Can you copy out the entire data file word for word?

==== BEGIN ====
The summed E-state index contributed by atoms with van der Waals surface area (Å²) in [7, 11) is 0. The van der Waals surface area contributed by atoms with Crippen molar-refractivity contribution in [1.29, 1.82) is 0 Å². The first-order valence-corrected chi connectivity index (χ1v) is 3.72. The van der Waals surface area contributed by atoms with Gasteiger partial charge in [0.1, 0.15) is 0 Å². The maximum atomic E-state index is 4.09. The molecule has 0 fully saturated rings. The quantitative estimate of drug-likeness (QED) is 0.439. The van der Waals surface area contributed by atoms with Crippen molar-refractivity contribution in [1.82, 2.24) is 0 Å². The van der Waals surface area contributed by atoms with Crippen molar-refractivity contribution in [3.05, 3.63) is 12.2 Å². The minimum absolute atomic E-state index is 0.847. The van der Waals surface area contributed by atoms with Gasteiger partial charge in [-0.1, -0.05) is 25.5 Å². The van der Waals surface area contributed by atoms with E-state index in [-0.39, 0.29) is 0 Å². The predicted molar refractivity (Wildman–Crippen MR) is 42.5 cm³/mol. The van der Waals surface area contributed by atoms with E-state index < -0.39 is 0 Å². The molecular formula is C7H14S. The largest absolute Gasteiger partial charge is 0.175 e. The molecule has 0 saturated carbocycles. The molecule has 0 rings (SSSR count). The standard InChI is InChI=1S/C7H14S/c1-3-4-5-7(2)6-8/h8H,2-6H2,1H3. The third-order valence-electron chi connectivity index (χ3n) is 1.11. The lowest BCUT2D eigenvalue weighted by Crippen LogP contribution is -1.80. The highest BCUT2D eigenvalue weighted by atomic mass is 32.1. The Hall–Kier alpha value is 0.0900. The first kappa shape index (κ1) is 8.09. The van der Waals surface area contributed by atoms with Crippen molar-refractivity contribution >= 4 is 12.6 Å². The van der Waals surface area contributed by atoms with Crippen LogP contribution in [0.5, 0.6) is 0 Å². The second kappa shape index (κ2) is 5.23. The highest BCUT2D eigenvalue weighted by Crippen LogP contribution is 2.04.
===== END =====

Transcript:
The summed E-state index contributed by atoms with van der Waals surface area (Å²) in [7, 11) is 0. The van der Waals surface area contributed by atoms with Crippen molar-refractivity contribution in [1.29, 1.82) is 0 Å². The first-order valence-corrected chi connectivity index (χ1v) is 3.72. The van der Waals surface area contributed by atoms with Gasteiger partial charge in [0.1, 0.15) is 0 Å². The maximum atomic E-state index is 4.09. The molecule has 0 fully saturated rings. The quantitative estimate of drug-likeness (QED) is 0.439. The van der Waals surface area contributed by atoms with Crippen molar-refractivity contribution in [1.82, 2.24) is 0 Å². The van der Waals surface area contributed by atoms with Crippen molar-refractivity contribution in [3.05, 3.63) is 12.2 Å². The minimum absolute atomic E-state index is 0.847. The van der Waals surface area contributed by atoms with Gasteiger partial charge in [-0.1, -0.05) is 25.5 Å². The van der Waals surface area contributed by atoms with E-state index in [-0.39, 0.29) is 0 Å². The predicted molar refractivity (Wildman–Crippen MR) is 42.5 cm³/mol. The van der Waals surface area contributed by atoms with E-state index < -0.39 is 0 Å². The molecular formula is C7H14S. The largest absolute Gasteiger partial charge is 0.175 e. The molecule has 0 saturated carbocycles. The molecule has 0 rings (SSSR count). The standard InChI is InChI=1S/C7H14S/c1-3-4-5-7(2)6-8/h8H,2-6H2,1H3. The third-order valence-electron chi connectivity index (χ3n) is 1.11. The lowest BCUT2D eigenvalue weighted by Crippen LogP contribution is -1.80. The highest BCUT2D eigenvalue weighted by atomic mass is 32.1. The Hall–Kier alpha value is 0.0900. The first kappa shape index (κ1) is 8.09. The van der Waals surface area contributed by atoms with Crippen molar-refractivity contribution >= 4 is 12.6 Å². The van der Waals surface area contributed by atoms with Crippen LogP contribution in [0.5, 0.6) is 0 Å². The second kappa shape index (κ2) is 5.23. The highest BCUT2D eigenvalue weighted by Crippen LogP contribution is 2.04.